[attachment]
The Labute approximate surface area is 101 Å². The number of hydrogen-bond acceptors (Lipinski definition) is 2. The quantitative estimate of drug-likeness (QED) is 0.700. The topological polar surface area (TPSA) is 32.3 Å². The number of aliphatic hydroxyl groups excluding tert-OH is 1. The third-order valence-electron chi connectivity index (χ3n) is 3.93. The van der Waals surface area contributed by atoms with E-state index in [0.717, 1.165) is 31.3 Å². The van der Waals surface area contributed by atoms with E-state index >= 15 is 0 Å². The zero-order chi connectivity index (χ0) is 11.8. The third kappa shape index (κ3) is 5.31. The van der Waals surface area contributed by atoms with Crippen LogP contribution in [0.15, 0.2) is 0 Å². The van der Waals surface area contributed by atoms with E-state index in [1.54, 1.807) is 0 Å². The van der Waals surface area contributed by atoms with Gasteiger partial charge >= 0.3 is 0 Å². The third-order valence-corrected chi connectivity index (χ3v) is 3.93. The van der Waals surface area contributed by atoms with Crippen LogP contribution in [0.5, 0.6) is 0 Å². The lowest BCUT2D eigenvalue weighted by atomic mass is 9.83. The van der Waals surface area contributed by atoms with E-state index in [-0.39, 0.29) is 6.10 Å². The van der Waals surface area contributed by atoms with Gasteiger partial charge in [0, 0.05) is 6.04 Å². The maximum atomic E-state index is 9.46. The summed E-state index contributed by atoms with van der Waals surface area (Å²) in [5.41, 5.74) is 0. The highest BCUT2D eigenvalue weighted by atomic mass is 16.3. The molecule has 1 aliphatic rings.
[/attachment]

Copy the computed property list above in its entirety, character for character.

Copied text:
The Labute approximate surface area is 101 Å². The number of hydrogen-bond acceptors (Lipinski definition) is 2. The quantitative estimate of drug-likeness (QED) is 0.700. The topological polar surface area (TPSA) is 32.3 Å². The number of aliphatic hydroxyl groups excluding tert-OH is 1. The third-order valence-electron chi connectivity index (χ3n) is 3.93. The van der Waals surface area contributed by atoms with E-state index in [0.717, 1.165) is 31.3 Å². The van der Waals surface area contributed by atoms with E-state index >= 15 is 0 Å². The zero-order chi connectivity index (χ0) is 11.8. The third kappa shape index (κ3) is 5.31. The van der Waals surface area contributed by atoms with Crippen LogP contribution in [0.15, 0.2) is 0 Å². The van der Waals surface area contributed by atoms with E-state index in [1.54, 1.807) is 0 Å². The van der Waals surface area contributed by atoms with Gasteiger partial charge >= 0.3 is 0 Å². The third-order valence-corrected chi connectivity index (χ3v) is 3.93. The van der Waals surface area contributed by atoms with Crippen LogP contribution in [0.5, 0.6) is 0 Å². The lowest BCUT2D eigenvalue weighted by atomic mass is 9.83. The van der Waals surface area contributed by atoms with E-state index in [-0.39, 0.29) is 6.10 Å². The van der Waals surface area contributed by atoms with Gasteiger partial charge in [0, 0.05) is 6.04 Å². The maximum atomic E-state index is 9.46. The summed E-state index contributed by atoms with van der Waals surface area (Å²) in [5.41, 5.74) is 0. The highest BCUT2D eigenvalue weighted by atomic mass is 16.3. The molecule has 1 aliphatic rings.